What is crowdsourcing? I didn’t know how to answer that question until 30 minutes ago when I Googled the term. And I learned that I have willingly taken part in crowdsourcing several times. Most recently, I obediently cast my vote for a co-worker’s 2-year-old to be the next face of Baby GAP. Perhaps you remember Netflix’s $1 million challenge to innovate a better movie prediction algorithm for the company’s website? That is another (much better paying) instance of crowdsourcing.
Today’s infographic takes a look at the practice of crowdsourcing projects: what it means, where the term originated, and how it works. The pros and cons of the technique are also lightly discussed. Based on my small experiences, it seems like a great idea for both companies and for consumers if used fairly. A company can get essential input from their target audience, and that audience is given a voice and the opportunity for recognition. However, there is a legitimate argument against crowdsourcing. The infographic describes this argument perfectly as one of its cons: “Crowdsourcing drives down the market value of once high-priced professional products and services allowing amateurs to compete in the market but closing out trained professionals.”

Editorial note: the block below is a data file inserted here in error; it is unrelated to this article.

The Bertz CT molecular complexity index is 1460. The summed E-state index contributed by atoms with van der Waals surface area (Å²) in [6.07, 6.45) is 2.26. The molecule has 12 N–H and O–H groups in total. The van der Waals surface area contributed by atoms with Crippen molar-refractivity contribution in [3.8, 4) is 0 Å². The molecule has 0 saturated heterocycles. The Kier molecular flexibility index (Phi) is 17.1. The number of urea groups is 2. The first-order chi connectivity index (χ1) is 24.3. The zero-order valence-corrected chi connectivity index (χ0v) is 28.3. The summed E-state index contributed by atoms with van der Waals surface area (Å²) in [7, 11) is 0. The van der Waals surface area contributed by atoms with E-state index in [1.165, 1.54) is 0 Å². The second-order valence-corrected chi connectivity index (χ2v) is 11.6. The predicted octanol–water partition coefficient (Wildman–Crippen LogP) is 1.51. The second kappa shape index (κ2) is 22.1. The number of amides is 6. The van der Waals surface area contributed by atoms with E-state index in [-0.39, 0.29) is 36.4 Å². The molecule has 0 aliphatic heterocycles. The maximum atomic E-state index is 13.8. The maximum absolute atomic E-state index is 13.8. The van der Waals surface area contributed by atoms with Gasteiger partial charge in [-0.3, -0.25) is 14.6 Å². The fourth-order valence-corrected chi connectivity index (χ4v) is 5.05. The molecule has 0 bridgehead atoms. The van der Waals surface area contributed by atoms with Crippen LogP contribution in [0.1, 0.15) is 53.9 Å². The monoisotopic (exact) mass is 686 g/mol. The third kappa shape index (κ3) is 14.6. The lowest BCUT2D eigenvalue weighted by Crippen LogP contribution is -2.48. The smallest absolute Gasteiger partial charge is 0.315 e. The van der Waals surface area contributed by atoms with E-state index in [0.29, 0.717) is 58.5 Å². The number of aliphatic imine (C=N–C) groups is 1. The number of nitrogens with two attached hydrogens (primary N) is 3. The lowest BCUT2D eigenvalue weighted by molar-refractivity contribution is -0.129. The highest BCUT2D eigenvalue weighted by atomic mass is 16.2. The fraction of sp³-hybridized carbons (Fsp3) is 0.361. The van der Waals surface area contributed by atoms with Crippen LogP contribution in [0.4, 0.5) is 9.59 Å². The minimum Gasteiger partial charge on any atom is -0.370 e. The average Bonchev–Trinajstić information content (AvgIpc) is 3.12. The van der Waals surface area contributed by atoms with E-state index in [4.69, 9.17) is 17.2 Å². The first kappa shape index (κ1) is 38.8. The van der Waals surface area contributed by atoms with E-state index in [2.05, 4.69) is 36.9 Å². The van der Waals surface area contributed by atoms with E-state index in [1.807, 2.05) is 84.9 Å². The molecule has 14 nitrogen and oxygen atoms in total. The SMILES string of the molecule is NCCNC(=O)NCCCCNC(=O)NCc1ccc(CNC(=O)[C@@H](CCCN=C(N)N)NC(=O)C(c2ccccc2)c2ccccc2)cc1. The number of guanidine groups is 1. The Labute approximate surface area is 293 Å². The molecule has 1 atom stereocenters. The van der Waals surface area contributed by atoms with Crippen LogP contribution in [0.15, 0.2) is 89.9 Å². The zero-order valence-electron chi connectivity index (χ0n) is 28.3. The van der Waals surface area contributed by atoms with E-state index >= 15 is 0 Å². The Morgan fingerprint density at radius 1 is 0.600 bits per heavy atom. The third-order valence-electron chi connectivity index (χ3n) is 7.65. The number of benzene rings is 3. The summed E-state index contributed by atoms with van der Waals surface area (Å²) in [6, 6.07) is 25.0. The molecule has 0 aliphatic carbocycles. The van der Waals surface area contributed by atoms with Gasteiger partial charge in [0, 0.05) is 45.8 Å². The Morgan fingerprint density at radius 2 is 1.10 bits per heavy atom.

As both consumers and professionals, what do you think about this practice? [Via]